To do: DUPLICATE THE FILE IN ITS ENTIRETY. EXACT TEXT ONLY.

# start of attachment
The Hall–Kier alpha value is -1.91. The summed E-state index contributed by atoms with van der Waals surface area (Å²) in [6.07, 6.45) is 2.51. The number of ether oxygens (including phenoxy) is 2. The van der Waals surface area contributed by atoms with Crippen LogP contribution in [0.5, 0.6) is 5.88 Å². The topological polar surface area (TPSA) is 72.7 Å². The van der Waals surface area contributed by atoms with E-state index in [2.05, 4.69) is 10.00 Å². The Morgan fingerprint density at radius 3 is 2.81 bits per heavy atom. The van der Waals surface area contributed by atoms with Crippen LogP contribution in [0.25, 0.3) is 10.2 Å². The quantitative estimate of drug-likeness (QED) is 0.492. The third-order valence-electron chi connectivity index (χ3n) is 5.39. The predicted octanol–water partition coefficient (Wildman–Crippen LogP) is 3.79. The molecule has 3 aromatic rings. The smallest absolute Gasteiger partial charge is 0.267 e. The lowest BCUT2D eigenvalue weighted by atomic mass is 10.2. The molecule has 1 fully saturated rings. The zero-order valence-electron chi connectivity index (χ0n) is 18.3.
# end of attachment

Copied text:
The Hall–Kier alpha value is -1.91. The summed E-state index contributed by atoms with van der Waals surface area (Å²) in [6.07, 6.45) is 2.51. The number of ether oxygens (including phenoxy) is 2. The van der Waals surface area contributed by atoms with Crippen LogP contribution in [0.5, 0.6) is 5.88 Å². The topological polar surface area (TPSA) is 72.7 Å². The van der Waals surface area contributed by atoms with E-state index in [2.05, 4.69) is 10.00 Å². The Morgan fingerprint density at radius 3 is 2.81 bits per heavy atom. The van der Waals surface area contributed by atoms with Crippen LogP contribution in [0.25, 0.3) is 10.2 Å². The quantitative estimate of drug-likeness (QED) is 0.492. The third-order valence-electron chi connectivity index (χ3n) is 5.39. The predicted octanol–water partition coefficient (Wildman–Crippen LogP) is 3.79. The molecule has 3 aromatic rings. The smallest absolute Gasteiger partial charge is 0.267 e. The lowest BCUT2D eigenvalue weighted by atomic mass is 10.2. The molecule has 1 fully saturated rings. The zero-order valence-electron chi connectivity index (χ0n) is 18.3.